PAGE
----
Comic-Con wows audiences, studios

'Iron Man 2,' 'New Moon' panels a big hit

SAN DIEGO — Hollywood left Comic-Con on a high note over the weekend as the first official footage shown of “Iron Man 2” generated a rousing reaction from thousands of fans.

It was the kind of response studios relish when showing off their upcoming pics at the annual confab in San Diego that has essentially become a ShoWest for the masses. Last year’s huddle lured 126,000.

Just getting into the cavernous Hall H at the city’s convention center proved an adventure for some of the 6,000 who filled the room and hadn’t already staked out their seats much earlier in the day.

Hundreds were turned away in the attempt to enter the room, especially those holding counterfeit studio passes. Things were so chaotic that Bob Layton, who helped transform the “Iron Man” books for Marvel into a top property, nearly didn’t make it inside.

“He almost didn’t get in,” said Robert Downey Jr. “That’s how twisted Comic-Con is.”

But Marvel and Par are beaming because of the response of those who did attend.

The two had already kicked off the week by launching their marketing campaign for the superhero sequel with a cover on Entertainment Weekly featuring the sequel’s cast. And the buzz generated from a montage from the film — which generated a standing ovation — guarantees the pic as a major player when it bows next summer.

“Iron Man 2” concluded four days in which studios mostly succeeded in hyping their films.

Overall, studios did well in selecting which pics would be pushed to the fanboys, opting to come with genre fare, vs. an odd mix of comedies as in other years.

“I wish you could take the energy here and bottle it and give it to Hollywood to drink,” said director Peter Jackson during his first appearance at the confab.

Only a few films — Warner Bros.’ “Jonah Hex,” Sony’s “Zombieland” and Screen Gems’ “Legion” — received lukewarm responses.

Disney’s “A Christmas Carol,” from Robert Zemeckis and Tim Burton’s “Alice in Wonderland” couldn’t have played better, especially as they kicked off Comic-Con’s first 3-D screenings. Sequel “New Moon” brought back the screaming teens, tweens and “Twilight” moms, who were once again willing to camp out for days for any glimpse of the movie or its stars. And after years of hype, James Cameron satisfied the curious with more than 20 minutes from “Avatar.”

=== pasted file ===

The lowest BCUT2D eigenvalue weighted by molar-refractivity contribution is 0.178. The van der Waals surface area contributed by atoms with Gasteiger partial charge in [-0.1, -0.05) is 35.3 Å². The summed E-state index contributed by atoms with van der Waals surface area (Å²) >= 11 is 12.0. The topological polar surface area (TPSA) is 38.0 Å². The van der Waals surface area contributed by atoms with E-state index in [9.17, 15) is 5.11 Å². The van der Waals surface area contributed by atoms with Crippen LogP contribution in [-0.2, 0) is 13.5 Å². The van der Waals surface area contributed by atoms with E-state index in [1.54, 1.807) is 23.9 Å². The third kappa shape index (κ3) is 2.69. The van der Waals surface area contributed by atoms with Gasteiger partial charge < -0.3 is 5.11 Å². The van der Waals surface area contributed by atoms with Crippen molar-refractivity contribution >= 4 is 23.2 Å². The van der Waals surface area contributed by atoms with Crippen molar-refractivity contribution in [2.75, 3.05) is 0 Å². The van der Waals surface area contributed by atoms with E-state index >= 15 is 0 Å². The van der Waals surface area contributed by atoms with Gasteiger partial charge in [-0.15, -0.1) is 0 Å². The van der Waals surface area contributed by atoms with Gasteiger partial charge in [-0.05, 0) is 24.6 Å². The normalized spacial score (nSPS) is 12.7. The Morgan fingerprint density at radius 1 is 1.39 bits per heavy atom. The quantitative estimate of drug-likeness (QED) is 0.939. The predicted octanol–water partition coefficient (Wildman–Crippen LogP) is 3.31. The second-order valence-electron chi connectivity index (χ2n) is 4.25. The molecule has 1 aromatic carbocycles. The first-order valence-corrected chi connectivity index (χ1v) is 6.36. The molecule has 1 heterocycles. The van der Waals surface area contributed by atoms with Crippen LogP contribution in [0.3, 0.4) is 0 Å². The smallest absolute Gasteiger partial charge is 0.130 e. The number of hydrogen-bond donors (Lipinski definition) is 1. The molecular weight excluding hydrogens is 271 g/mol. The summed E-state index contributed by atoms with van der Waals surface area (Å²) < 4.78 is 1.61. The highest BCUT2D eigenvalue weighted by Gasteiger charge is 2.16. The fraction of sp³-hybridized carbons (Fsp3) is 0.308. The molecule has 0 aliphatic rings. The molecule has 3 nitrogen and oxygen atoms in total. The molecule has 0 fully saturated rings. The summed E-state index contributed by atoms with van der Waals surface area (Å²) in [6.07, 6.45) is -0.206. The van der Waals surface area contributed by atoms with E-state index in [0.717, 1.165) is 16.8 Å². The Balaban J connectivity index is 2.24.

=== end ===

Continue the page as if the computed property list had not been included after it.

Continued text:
Odd no-shows were Disney’s “Prince of Persia” and “The Sorcerer’s Apprentice,” both from Jerry Bruckheimer. Universal Pictures also stayed home entirely.

First-time presenters at the Con included Tim Burton, Cameron Diaz, Gary Oldman and James Marsden. None suffered from the deer-in-headlights syndrome that’s plagued other celebs in the past.

Downey was easily the confab’s biggest showman, charming the Con not only with “Iron Man 2” but also helping Warner Bros. sell “Sherlock Holmes,” which bows Dec. 18, as a potential new franchise.

In fact, he spent more time onstage promoting that pic than his superhero sequel. His point was clear: that Sherlock Holmes isn’t stuffy, but “the first superhero.”

Studios clearly had a list of talking points:

  •  3-D isn’t just a gimmick anymore but a primary reason to head to the megaplex;

  •  the next installment of the “Twilight” franchise is in good hands with director Chris Weitz;

  •  New Line’s reboot of “A Nightmare on Elm Street,” with Jackie Earl Haley as Freddy Krueger, is far scarier than previous installments in the franchise;

  •  “Where the Wild Things Are” has the approval of author Maurice Sendak; and

  •  Sony’s “District 9” is a thinking person’s alien movie.

Most of the points went over well.

As long as filmmakers seem genuine about their pics, they generally get the support of the fans in front of them, who spread the word to millions of others.It helps when someone like Downey says, “We worked our asses off on this, and took it very seriously and this is why we’re so proud” of “Sherlock Holmes.”

Much has been said over the years about the importance of respecting the geeks.

Jackson proved just how to do that last week when he took the time during Sony’s panel for “District 9” to update the crowd on “The Hobbit,” of which two films are planned.

He explained the intricacies of Hollywood’s development and casting process, of studio politics and the difficulty of getting movies made. It was a sincere explanation that had the crowd captivated.

That’s hard to do. But when it’s done the right way, you don’t just gain their loyal support, you get treated like a rock star and so does the film.

After a roar of applause erupted when footage of “Sherlock Holmes” was screened, Downey quipped: “Well, I guess that played all right.”

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